One reoccurring charge against postmodernism and poststructuralism alike is that they are unable to think utopia.
At first pass, this certainly seems plausible, after all postmodernism in Lyotard’s famous formulation was defined as “incredulity towards metanarratives.” For another example, in all of Derrida’s work on deconstruction, did he not (perhaps admirably) refuse to offer an alternative to logocentrism? To be sure, he privileged writing over speech and praised grammatology. But by and large Derrida resisted utopia’s allure. Plus, aren’t classic postmodern works like Naked Lunch, The Crying of Lot 49, or Blade Runner deeply pessimistic?
Indeed it is easy to paint that entire period of philosophy and art as the culmination of skepticism or cynical reason—or in other words as the withering of modernist utopianism or perhaps as nothing less than pure crystalized dystopia. As one of the characters in Woody Allen’s 1997 Deconstructing Harry, charged the protagonist
“You have no values. Your whole life, it’s nihilism, it’s cynicism, it’s sarcasm and orgasm.” To which he replied: “You know in France, I could run on that slogan and win.”
But of course, even in France he couldn’t. As it would seem at least a hundred political theorist have observed—it is hard to organize a politics around cynicism and nihilism, people need something to believe in and work toward, and hence the inability to think utopia is supposed to be precisely why postmodern and poststructuralist theory have failed to transform into easily recognizable political projects. As Žižek has argued, totalitarian regimes maintain their hold by encouraging cynicism. All they need to forestall revolution is to convince the masses that every politician is a bastard and all politic is corrupt. People think “why bother?” and they continue supporting, with ironic distance, the mechanisms of a state in which they no longer believe. The promotion of postmodern skepticism would therefore seem to disable politics and prevent its ability to mobilize against the exploitations of global capitalism.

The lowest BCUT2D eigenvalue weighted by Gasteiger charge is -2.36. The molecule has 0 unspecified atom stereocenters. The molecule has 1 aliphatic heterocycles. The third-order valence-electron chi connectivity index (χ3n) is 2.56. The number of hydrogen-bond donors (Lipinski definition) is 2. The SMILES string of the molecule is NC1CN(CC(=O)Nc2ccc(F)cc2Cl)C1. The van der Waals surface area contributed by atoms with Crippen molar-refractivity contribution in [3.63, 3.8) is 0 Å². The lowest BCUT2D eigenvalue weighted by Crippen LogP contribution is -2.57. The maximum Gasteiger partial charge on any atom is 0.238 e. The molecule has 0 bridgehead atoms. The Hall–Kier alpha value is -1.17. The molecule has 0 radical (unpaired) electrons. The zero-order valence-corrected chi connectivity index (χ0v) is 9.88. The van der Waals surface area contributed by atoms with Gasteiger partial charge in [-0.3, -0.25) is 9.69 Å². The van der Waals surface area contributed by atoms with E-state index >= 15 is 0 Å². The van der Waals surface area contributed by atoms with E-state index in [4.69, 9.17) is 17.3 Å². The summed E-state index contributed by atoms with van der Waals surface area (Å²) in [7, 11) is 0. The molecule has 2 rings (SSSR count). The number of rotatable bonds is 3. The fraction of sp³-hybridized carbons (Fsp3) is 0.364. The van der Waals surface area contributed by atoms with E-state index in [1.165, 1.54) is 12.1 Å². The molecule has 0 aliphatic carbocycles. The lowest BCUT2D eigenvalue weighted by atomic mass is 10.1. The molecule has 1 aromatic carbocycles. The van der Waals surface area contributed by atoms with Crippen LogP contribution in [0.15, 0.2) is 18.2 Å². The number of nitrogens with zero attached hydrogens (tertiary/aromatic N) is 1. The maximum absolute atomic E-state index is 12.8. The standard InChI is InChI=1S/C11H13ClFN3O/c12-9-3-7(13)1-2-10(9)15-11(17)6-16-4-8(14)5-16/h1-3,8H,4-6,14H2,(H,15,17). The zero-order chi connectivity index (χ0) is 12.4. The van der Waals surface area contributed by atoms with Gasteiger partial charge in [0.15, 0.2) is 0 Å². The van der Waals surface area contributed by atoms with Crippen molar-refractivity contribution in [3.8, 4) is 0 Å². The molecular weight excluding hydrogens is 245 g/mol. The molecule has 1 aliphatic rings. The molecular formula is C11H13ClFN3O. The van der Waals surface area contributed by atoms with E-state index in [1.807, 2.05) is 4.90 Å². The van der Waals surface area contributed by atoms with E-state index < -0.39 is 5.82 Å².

This critique of utopias’ absence has been sharpened recently by the British philosopher and blogger Mark Fisher. Fisher’s Capitalist Realism. Is There No Alternative? (2009) was inspired by the insight (attributed to Slavoj Žižek and Frederic Jameson) that
“it is easier to imagine the end of the world than it is to imagine the end of capitalism.”
This too certainly seems plausible and if you’ll follow me over the fold, I’ll layout both Fisher’s case AND in the next blog-post I’ll argue against this thesis by looking at a few seeds of anti-capitalist utopia